Dear Aunt Debbie,
Your latest box of gifts, which arrived recently for Isabel's birthday, contained a number of gems, including one which has become Will's favorite book.
I haven't yet written much about Will's taste in books: at close to 8 months old, he's mostly interested in slapping at them and trying to eat the corners. But he's gotten to that excellent baby stage where he thinks pictures of other babies are awesome. We're hitting some of our favorites in this category, of course: Baby, Baby; I Love Colors; What's on My Head?
Eating the Rainbow is another good board book to engage this phase. It's full of bright colors, adorable multi-racial babies, and healthy eating suggestions -- what's not to like? Each two-page spread contains a picture of a baby eating a fruit or vegetable, with several other food items of the same color laid out on the facing page. It's good for baby faces now, and will be good for color and food recognition later, as well as supporting the idea that fruits and vegetables are good things to eat. Will looks at these babies and laughs out loud.
In my free time, I've been reading some really good YA fiction. I finally got Wonder from the library, and devoured it. What a good book -- the kind where the characters feel immediately like real people, and start to inhabit your thoughts throughout the day.
Poking around online, I came across a story that led me to Eleanor & Park, a YA novel by Rainbow Rowell. I'd never heard of Rowell, but after reading the book, I've put library holds on the two other books she has out, and will be watching for her new work.
Eleanor & Park is a YA misfit love story, set in 1986 in Omaha, Nebraska. Eleanor is big and red-headed and poor, living with her mom, siblings, and abusive stepdad in a tiny house. At school, she's bullied quite badly. Park is half-Korean, into comics and punk music, popular enough but definitely other. They fall in love, and Rowell writes about it in such specific, evocative detail that it made me feel like I was 15 again. Holding hands on the school bus is the most intense of experiences:
As soon as he touched her, he wondered how he'd gone this long without doing it. He rubbed his thumb through her palm and up her fingers, and was aware of her every breath.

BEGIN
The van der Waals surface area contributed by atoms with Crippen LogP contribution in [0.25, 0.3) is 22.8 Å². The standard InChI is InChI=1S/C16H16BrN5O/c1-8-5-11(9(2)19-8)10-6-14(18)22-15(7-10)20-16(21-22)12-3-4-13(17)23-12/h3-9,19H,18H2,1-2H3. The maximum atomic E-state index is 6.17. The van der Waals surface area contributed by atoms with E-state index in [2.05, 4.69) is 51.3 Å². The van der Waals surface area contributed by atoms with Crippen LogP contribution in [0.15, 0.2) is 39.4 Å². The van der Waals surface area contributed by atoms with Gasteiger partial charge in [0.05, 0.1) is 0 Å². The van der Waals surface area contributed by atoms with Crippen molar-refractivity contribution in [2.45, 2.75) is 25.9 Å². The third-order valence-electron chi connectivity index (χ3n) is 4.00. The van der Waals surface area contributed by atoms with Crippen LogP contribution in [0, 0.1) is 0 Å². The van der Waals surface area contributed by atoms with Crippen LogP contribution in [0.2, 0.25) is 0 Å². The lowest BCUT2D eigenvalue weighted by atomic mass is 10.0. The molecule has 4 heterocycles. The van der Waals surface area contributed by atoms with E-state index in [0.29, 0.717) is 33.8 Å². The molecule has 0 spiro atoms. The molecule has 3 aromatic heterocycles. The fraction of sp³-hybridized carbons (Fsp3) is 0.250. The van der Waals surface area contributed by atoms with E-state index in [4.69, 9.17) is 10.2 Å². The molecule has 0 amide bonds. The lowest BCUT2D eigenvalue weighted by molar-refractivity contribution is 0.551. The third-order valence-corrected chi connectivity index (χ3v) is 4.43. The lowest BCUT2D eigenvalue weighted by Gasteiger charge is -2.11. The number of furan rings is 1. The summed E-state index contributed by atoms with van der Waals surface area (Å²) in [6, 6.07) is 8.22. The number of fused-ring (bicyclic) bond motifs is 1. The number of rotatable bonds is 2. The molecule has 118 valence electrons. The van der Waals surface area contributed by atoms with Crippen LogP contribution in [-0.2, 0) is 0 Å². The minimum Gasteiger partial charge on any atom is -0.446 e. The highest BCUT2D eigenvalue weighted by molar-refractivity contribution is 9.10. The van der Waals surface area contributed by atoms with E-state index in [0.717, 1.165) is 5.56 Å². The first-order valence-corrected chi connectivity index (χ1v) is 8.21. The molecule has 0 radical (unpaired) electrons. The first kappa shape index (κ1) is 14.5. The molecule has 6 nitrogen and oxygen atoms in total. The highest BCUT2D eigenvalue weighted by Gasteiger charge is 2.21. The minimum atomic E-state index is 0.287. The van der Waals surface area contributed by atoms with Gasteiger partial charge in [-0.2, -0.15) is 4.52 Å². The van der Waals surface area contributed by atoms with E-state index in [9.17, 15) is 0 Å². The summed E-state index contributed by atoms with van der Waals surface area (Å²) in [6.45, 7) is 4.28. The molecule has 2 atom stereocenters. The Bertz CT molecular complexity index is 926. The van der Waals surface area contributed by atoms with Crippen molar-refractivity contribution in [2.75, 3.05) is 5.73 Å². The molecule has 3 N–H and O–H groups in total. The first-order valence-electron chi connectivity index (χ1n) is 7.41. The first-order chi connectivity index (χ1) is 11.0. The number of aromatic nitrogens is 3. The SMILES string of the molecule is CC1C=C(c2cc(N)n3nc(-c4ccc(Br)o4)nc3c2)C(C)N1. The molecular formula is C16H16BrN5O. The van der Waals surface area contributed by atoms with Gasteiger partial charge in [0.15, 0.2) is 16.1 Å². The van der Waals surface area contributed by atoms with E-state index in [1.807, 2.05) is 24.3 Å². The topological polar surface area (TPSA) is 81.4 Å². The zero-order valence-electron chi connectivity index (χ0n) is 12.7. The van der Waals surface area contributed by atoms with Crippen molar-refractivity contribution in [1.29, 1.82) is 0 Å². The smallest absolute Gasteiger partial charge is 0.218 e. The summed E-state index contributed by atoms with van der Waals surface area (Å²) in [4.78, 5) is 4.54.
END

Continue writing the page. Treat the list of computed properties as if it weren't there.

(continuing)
Park had held hands with girls before. Girls at Skateland. A girl at the ninth-grade dance last year. (They'd kissed while they waited for her dad to pick them up.) He'd even held Tina's hand, back when they "went" together in the sixth grade.
And always before, it had been fine. Not much different from holding Josh's hand when they were little kids crossing the street. Or holding his grandma's hand when she took him to church. Maybe a little sweatier, a little more awkward.
When he'd kissed that girl last year, with his mouth dry and his eyes mostly open, Park had wondered if maybe there was something wrong with him.
He'd even wondered -- seriously, while he was kissing her, he'd wondered this -- whether he might be gay. Except he didn't feel like kissing any guys either. And if he thought about She-Hulk or Storm (instead of this girl, Dawn), the kissing got a lot better.
Maybe I'm not attracted to real girls, he'd thought at the time. Maybe I'm some sort of perverted cartoon-sexual.
Or maybe, he thought now, he just didn't recognize all those other girls. The way a computer drive will spit out a disk if it doesn't recognize the formatting.
When he touched Eleanor's hand, he recognized her. He knew.
It's a gripping read, moving and real. Like Wonder, Eleanor & Park doesn't shy away from the complicated ways that teenagers are both affectionate with and cruel to each other, or from the horrendous circumstances that many kids grow up through.
So of course it's been censored. Some high school librarians in Minnesota liked the book so much they offered it as a community read, and invited Rowell to speak. Then a couple of parents got hold of the book and counted up the curse words in it (apparently without taking much else in as they went through) and decided that it was "dangerously obscene." Here's Rainbow Rowell talking about it in a brief interview.
I'm no fan of censorship in any case, but here it seems particularly misguided. Eleanor and Park are good kids, and the vast majority of the cursing in the book comes from Eleanor's stepfather and the kids who bully her -- it's language she and Park feel as abusive, and try to move away from. Linda Holmes writes thoughtfully about this issue on her NPR blog, here. This is the kind of book I hope Eleanor, Isabel, and Will will be reading when they're 15.